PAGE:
4. Consider the tax implications: It is important to understand the tax implications of living or doing business in Tuvalu. This can help you plan your finances and ensure that you are paying the correct amount of tax.

    5. Seek financial advice: If you are unsure of how to manage your finances in Tuvalu, it is a good idea to seek the advice of a financial professional who is familiar with the local financial system. This can help you make informed decisions and avoid financial pitfalls.

     

    AUD/USD – Market Data

    The exchange rate of Australian dollar (AUD), or the amount of AUD that can be exchanged for a foreign currency, can fluctuate rapidly based on a number of factors, including economic conditions, interest rates, and political events. Below you can check the latest AUD/USD rate plus recent trend, chart, forecasts and historic rates.

    1 AUD = 0.7071 USD
    Sell AUD  →  Buy USD
    AUD to USD at 0.7078 is 4.3% above its 90-day average 0.6786 with range 0.6285-0.7151.
    |
      1 USD = 1.4143 AUD
     
    AUDUSD :
    90-DAYHIGH4d
    1-DAY-1.0%
     

    From December and into early 2023 the AUD/USD has surged back towards 0.68. This is well up from recent lows below 0.62 in October, when the Reserve Bank of Australia surprised markets raising interest rates by a quarter of a percent (less than expected), a sign that inflation down-under may be under control.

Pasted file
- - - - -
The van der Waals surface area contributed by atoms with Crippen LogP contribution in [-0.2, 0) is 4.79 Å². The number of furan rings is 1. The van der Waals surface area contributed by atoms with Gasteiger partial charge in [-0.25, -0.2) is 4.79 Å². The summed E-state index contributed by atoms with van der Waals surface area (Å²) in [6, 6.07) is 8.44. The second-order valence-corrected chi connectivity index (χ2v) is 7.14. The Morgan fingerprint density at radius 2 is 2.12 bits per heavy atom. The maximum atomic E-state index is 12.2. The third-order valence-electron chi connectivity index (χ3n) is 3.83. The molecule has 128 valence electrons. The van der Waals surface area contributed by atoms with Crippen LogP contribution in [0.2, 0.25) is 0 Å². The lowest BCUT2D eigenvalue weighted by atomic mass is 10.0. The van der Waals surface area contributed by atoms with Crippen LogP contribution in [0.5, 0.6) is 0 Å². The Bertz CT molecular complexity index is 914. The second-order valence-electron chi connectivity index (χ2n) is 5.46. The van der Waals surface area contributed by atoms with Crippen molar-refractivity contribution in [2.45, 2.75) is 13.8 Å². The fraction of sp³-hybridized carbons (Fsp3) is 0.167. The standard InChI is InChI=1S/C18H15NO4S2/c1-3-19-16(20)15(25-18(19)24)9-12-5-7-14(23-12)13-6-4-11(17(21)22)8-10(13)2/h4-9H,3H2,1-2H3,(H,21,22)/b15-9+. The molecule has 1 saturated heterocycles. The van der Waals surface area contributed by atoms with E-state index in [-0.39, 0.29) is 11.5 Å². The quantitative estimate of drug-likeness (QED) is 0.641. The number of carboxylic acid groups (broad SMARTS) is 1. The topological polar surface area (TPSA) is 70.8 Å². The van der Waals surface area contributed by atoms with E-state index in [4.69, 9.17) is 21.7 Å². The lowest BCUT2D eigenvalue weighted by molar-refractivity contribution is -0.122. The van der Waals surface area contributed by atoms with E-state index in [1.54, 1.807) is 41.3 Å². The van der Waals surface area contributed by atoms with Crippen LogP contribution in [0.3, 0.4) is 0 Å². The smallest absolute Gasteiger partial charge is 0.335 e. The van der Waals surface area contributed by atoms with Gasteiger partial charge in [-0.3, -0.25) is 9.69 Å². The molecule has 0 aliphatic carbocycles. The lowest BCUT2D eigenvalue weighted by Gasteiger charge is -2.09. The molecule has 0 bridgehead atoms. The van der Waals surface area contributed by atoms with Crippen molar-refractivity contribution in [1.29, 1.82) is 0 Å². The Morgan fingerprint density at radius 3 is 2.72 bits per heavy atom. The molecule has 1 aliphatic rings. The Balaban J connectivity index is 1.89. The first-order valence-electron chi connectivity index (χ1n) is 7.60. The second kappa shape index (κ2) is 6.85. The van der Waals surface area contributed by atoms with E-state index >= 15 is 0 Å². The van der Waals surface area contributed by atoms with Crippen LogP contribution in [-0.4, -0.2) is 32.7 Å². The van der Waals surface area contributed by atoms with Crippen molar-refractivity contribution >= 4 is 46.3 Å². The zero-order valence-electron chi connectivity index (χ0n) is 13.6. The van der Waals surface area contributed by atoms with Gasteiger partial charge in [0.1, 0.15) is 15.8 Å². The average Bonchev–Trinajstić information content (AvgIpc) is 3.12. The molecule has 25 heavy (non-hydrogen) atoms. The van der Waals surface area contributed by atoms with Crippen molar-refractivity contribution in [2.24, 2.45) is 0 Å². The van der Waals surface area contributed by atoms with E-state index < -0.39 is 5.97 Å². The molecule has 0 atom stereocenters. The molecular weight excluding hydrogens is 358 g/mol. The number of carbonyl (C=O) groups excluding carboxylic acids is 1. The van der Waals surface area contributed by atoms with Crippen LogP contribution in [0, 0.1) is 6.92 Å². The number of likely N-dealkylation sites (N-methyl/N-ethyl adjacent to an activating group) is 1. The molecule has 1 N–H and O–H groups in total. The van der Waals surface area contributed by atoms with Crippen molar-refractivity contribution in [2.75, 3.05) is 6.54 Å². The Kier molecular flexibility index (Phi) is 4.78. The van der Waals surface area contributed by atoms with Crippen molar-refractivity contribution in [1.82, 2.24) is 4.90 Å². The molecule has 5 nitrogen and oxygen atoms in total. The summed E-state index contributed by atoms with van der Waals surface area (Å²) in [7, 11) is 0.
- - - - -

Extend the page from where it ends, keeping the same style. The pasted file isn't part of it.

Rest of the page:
However, the rise of AUD/USD has been more about USD weakness than any AUD strength as the greenback drops back from multi-year highs.

    AUD-USD Forecasts

    DateAUD/USDChangePeriod
    17 Jan 2023
    0.6988
    1% 2 Week
    02 Nov 2022
    0.6338
    11.3% 3 Month
    31 Jan 2022
    0.7068
    0.2% 1 Year
    01 Feb 2018
    0.8040
    12.2% 5 Year
    02 Feb 2013
    1.0404
    32.2% 10 Year
    05 Feb 2003
    0.5910
    19.4% 20 Year
    AUD/USD historic rates & change to 31-Jan-2023

     

    Compare Australian dollar Exchange Rates & Fees

    The below comparison table makes it easy to find the best exchange rates and lowest fees when you want to make an International Money Transfer to Tuvalu or planning a trip or maybe living there, so will need to exchange and spend Australian dollar.

    Loading comparison rates...

    ProviderAmountsRateTotal Cost
       
       
       
       
     

    It is important to note that the exchange rate of the Australian dollar can change rapidly and that past performance is not necessarily indicative of future performance. It is advisable to carefully consider the risks and factors that may affect AUD exchange rates before making any financial decisions.

     

    The Australian dollar is also the domestic currency in 7 other countries.